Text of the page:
Vulture

Skip to content, or skip to search.

Big Love: Next Time, It’s Personal

It was only the beginning of this season that we acknowledged — in a perfunctory, even jaded manner — that Big Love makes art of male fantasy. Men — so insensitive. This episode, Bill’s sister-wives-in-law come to the fore, and even an avowed Brown Bunny fan has to see the show for what it really is: an interrogation into the compromised lives of women.

Kathy and Wanda, Joey’s wives, are a touching pair: the former, a picture of sturdy, apple-cheeked exuberance; the latter, a living embodiment of a finger twirling around a temple. We just about weep when the anxiety-stricken Wanda convinces Kathy to take up first wife duties shortly before their wedding. (Question: What happens to Wanda’s family calendar, decorated with Brad Pitt, Angelina Jolie, and Jennifer Aniston?)

Joey’s no big prize, but my god, when Roman kidnaps Kathy, does he have to choose Hollis, who might as well be coaxing her into the back of a van with a Werther’s Original, as her new groom? No matter. Speeding off, hair braid caught in the pickup door, Kathy’s neck is broken when she slams into a telephone pole. (Not shown: Hollis sniffing her neck, taking a lock of hair.) Next episode: This time, it’s personal.

Speaking of predators: Nicki kisses that lawyer tool in the office, earning him a look of utter horror, totally justified, from a female co-worker. That he brandishes a coffee mug like Bill Lumbergh is a nice touch. With the women who play Kathy and Wanda no doubt in her rear-view, Chloë Sevigny plays a panic attack — induced, credibly, by Margene, Barb, and an unusually scary Bill staging an “intervention” over her use of the pill — to the hilt, but she’s not overacting: Is there any more essential gender battle?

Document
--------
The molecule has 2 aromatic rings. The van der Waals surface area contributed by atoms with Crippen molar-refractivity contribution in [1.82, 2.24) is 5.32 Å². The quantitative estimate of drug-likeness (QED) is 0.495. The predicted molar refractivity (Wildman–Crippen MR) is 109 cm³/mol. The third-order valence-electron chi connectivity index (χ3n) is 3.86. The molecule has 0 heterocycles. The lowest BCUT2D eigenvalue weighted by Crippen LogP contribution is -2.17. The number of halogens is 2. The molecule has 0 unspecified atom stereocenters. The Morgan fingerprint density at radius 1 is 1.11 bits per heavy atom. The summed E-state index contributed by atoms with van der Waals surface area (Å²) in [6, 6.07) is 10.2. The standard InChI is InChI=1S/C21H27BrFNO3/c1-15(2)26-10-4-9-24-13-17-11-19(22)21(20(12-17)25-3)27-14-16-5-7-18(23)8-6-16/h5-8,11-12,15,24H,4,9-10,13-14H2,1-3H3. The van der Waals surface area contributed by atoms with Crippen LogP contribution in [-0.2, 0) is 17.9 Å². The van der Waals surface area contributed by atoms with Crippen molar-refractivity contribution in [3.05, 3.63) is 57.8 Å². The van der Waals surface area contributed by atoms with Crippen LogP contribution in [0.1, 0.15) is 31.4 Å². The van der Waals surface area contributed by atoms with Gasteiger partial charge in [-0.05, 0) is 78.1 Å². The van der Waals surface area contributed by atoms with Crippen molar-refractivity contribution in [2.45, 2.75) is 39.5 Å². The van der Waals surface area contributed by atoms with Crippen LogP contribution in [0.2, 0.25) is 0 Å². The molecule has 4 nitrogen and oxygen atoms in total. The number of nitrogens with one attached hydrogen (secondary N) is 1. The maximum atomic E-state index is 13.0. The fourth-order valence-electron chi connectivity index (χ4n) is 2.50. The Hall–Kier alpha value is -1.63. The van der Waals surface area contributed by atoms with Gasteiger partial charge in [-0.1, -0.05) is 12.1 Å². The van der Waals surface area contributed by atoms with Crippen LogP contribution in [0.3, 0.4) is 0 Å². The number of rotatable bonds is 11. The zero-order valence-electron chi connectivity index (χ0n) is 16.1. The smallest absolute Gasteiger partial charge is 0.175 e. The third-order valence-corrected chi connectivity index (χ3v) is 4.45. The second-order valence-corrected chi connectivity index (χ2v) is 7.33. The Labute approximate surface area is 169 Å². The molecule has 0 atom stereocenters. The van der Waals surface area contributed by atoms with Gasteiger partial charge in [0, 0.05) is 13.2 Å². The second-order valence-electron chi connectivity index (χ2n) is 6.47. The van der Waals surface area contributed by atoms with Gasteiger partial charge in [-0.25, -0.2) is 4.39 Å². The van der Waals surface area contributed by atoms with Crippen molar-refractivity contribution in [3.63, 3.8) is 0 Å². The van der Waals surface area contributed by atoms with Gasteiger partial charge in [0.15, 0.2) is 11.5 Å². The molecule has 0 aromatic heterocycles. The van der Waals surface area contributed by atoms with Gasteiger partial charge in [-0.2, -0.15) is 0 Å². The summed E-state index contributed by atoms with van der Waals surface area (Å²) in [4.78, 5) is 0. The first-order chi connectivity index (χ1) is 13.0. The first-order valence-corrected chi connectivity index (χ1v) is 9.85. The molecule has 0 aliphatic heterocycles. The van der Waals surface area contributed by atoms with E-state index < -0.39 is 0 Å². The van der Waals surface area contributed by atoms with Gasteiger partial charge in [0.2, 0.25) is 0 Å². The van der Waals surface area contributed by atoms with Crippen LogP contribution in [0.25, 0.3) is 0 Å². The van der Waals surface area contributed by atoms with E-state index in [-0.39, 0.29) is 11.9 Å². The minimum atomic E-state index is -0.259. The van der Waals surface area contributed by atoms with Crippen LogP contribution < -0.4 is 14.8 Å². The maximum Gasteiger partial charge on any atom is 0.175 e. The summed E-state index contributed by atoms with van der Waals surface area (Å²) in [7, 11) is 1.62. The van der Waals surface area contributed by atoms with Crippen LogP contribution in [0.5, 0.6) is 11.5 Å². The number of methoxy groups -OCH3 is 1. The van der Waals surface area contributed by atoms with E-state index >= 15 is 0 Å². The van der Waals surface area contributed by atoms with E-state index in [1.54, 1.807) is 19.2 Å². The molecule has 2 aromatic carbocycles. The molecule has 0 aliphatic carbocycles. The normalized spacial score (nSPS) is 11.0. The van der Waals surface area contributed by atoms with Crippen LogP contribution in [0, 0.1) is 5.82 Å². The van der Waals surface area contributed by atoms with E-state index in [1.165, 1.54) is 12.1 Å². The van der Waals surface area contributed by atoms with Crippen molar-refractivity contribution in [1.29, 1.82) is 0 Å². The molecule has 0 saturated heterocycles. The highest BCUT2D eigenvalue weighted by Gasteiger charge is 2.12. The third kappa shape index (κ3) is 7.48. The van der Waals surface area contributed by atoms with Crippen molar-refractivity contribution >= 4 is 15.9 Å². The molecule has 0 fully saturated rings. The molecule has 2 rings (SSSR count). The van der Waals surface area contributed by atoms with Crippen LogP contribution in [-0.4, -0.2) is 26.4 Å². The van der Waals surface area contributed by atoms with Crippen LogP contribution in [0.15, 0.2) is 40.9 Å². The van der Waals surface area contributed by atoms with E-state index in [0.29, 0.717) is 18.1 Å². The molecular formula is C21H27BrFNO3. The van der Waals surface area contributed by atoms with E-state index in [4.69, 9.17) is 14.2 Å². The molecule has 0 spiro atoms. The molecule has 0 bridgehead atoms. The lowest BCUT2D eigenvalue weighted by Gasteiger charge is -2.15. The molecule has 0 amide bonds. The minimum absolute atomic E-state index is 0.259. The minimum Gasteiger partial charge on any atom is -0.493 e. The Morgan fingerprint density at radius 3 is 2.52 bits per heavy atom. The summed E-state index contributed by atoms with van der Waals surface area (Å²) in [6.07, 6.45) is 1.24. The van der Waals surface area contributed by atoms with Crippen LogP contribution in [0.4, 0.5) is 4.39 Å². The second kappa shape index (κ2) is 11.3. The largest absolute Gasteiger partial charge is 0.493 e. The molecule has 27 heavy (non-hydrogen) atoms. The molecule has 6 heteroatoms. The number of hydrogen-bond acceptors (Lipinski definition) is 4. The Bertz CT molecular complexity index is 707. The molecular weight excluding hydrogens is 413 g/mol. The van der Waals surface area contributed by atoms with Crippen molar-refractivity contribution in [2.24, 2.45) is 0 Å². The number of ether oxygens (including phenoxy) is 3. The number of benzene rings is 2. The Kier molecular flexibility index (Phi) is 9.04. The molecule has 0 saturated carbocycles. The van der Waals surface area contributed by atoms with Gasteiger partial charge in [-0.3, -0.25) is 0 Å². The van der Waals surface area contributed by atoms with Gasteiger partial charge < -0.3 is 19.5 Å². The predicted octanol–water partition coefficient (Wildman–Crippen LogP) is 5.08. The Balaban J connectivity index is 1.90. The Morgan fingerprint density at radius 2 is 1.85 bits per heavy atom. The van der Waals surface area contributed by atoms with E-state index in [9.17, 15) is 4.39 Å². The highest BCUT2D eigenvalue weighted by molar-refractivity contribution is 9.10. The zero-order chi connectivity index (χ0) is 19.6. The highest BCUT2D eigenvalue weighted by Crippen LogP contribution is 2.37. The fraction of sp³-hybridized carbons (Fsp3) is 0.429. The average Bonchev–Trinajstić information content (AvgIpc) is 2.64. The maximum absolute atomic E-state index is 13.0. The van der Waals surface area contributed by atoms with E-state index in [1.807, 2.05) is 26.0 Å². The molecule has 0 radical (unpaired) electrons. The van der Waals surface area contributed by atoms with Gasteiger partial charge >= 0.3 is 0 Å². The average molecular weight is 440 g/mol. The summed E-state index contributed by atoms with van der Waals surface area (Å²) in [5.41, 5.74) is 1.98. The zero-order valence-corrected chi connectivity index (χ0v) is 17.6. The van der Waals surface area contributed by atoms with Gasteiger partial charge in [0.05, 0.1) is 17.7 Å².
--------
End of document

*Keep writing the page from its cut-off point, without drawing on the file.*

At the outer edges of the ensemble, there’s Roman’s sibling, a big, suit-wearing lesbian Roman enlists to help in Kathy’s subjugation. Forced into a dress, she is stabbed with a pitchfork and sniffed extensively by a hog for her trouble. Then there’s Heather, whom Sarah dumps as a roommate, having decided (a bit arbitrarily) not to go off to college in Arizona: Was she hoping for some LUG action from her best friend? Never mind that she uses the jarringly lofty phrase “acquire and manipulate lives”; Heather totally has Sarah’s number when she accuses her, in essence, of being a spoiled brat. Honey, it takes a lot more than a miscarriage to plumb the depths encompassed by the ladies around here. And finally: something about a letter — big LDS cover-up, threat to the Henrickson’s way of life, etc. Bill, can you see to that? Thanks.

Photo: Courtesy of HBO